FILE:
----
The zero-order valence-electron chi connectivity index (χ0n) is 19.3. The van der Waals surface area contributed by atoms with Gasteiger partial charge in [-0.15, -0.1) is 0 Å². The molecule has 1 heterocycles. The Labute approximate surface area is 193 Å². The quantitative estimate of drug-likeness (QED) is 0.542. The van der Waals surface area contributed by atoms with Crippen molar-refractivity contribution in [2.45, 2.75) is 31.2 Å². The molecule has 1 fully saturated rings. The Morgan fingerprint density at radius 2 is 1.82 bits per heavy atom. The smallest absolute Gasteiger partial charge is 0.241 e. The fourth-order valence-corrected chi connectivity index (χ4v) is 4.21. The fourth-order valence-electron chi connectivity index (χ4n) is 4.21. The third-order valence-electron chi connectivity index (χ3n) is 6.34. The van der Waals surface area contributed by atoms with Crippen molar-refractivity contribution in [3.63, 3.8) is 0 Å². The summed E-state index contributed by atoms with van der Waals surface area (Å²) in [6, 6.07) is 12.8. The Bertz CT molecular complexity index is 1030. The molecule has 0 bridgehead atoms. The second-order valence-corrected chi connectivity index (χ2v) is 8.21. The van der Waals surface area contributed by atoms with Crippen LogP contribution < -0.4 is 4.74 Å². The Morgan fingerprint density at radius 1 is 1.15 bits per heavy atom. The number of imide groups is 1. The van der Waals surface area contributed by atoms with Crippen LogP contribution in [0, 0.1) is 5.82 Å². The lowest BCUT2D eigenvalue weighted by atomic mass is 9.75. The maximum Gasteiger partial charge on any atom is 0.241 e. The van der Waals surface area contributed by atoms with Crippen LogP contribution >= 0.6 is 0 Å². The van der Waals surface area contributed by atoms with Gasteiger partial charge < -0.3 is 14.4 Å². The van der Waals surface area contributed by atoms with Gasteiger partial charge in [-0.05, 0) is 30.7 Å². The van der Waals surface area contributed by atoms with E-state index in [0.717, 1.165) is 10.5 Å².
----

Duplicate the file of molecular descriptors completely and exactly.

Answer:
The zero-order valence-electron chi connectivity index (χ0n) is 19.3. The van der Waals surface area contributed by atoms with Gasteiger partial charge in [-0.15, -0.1) is 0 Å². The molecule has 1 heterocycles. The Labute approximate surface area is 193 Å². The quantitative estimate of drug-likeness (QED) is 0.542. The van der Waals surface area contributed by atoms with Crippen molar-refractivity contribution in [2.45, 2.75) is 31.2 Å². The molecule has 1 fully saturated rings. The Morgan fingerprint density at radius 2 is 1.82 bits per heavy atom. The smallest absolute Gasteiger partial charge is 0.241 e. The fourth-order valence-corrected chi connectivity index (χ4v) is 4.21. The fourth-order valence-electron chi connectivity index (χ4n) is 4.21. The third-order valence-electron chi connectivity index (χ3n) is 6.34. The van der Waals surface area contributed by atoms with Crippen molar-refractivity contribution in [3.63, 3.8) is 0 Å². The summed E-state index contributed by atoms with van der Waals surface area (Å²) in [6, 6.07) is 12.8. The Bertz CT molecular complexity index is 1030. The molecule has 0 bridgehead atoms. The second-order valence-corrected chi connectivity index (χ2v) is 8.21. The van der Waals surface area contributed by atoms with Crippen LogP contribution < -0.4 is 4.74 Å². The Morgan fingerprint density at radius 1 is 1.15 bits per heavy atom. The number of imide groups is 1. The van der Waals surface area contributed by atoms with Crippen LogP contribution in [0, 0.1) is 5.82 Å². The lowest BCUT2D eigenvalue weighted by atomic mass is 9.75. The maximum Gasteiger partial charge on any atom is 0.241 e. The van der Waals surface area contributed by atoms with Crippen LogP contribution >= 0.6 is 0 Å². The van der Waals surface area contributed by atoms with Gasteiger partial charge < -0.3 is 14.4 Å². The van der Waals surface area contributed by atoms with Gasteiger partial charge in [-0.05, 0) is 30.7 Å². The van der Waals surface area contributed by atoms with E-state index in [0.717, 1.165) is 10.5 Å².